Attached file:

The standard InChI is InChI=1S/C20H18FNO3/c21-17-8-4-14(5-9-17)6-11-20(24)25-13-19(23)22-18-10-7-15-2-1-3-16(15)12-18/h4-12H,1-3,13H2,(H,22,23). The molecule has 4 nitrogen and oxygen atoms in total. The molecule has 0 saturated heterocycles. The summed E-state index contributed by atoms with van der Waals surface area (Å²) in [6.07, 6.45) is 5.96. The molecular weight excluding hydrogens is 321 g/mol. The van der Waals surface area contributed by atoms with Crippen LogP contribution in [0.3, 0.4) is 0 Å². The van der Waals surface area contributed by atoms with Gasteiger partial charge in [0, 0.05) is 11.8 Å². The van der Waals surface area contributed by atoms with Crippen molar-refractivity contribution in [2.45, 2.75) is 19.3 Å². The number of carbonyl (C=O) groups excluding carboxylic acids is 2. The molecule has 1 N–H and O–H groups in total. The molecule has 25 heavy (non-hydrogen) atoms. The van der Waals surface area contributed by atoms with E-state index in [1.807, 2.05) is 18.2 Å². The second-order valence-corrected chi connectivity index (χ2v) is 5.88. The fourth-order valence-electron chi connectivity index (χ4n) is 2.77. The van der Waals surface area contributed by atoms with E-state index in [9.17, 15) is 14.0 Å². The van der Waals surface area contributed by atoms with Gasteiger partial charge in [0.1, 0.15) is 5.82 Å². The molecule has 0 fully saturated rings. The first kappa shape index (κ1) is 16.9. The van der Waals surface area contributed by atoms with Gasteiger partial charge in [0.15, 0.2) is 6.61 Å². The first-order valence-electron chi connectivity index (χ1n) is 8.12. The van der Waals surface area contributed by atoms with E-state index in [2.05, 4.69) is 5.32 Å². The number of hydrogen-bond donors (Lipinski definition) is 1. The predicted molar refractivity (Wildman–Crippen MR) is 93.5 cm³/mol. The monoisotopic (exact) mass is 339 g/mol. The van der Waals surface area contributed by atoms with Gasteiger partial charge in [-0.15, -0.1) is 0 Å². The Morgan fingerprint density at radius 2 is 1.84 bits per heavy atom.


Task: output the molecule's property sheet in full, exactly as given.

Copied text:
The standard InChI is InChI=1S/C20H18FNO3/c21-17-8-4-14(5-9-17)6-11-20(24)25-13-19(23)22-18-10-7-15-2-1-3-16(15)12-18/h4-12H,1-3,13H2,(H,22,23). The molecule has 4 nitrogen and oxygen atoms in total. The molecule has 0 saturated heterocycles. The summed E-state index contributed by atoms with van der Waals surface area (Å²) in [6.07, 6.45) is 5.96. The molecular weight excluding hydrogens is 321 g/mol. The van der Waals surface area contributed by atoms with Crippen LogP contribution in [0.3, 0.4) is 0 Å². The van der Waals surface area contributed by atoms with Gasteiger partial charge in [0, 0.05) is 11.8 Å². The van der Waals surface area contributed by atoms with Crippen molar-refractivity contribution in [2.45, 2.75) is 19.3 Å². The number of carbonyl (C=O) groups excluding carboxylic acids is 2. The molecule has 1 N–H and O–H groups in total. The molecule has 25 heavy (non-hydrogen) atoms. The van der Waals surface area contributed by atoms with E-state index in [1.807, 2.05) is 18.2 Å². The second-order valence-corrected chi connectivity index (χ2v) is 5.88. The fourth-order valence-electron chi connectivity index (χ4n) is 2.77. The van der Waals surface area contributed by atoms with E-state index in [9.17, 15) is 14.0 Å². The van der Waals surface area contributed by atoms with Gasteiger partial charge in [0.1, 0.15) is 5.82 Å². The molecule has 0 fully saturated rings. The first kappa shape index (κ1) is 16.9. The van der Waals surface area contributed by atoms with Gasteiger partial charge in [0.15, 0.2) is 6.61 Å². The first-order valence-electron chi connectivity index (χ1n) is 8.12. The van der Waals surface area contributed by atoms with E-state index in [2.05, 4.69) is 5.32 Å². The number of hydrogen-bond donors (Lipinski definition) is 1. The predicted molar refractivity (Wildman–Crippen MR) is 93.5 cm³/mol. The monoisotopic (exact) mass is 339 g/mol. The van der Waals surface area contributed by atoms with Gasteiger partial charge in [-0.15, -0.1) is 0 Å². The Morgan fingerprint density at radius 2 is 1.84 bits per heavy atom.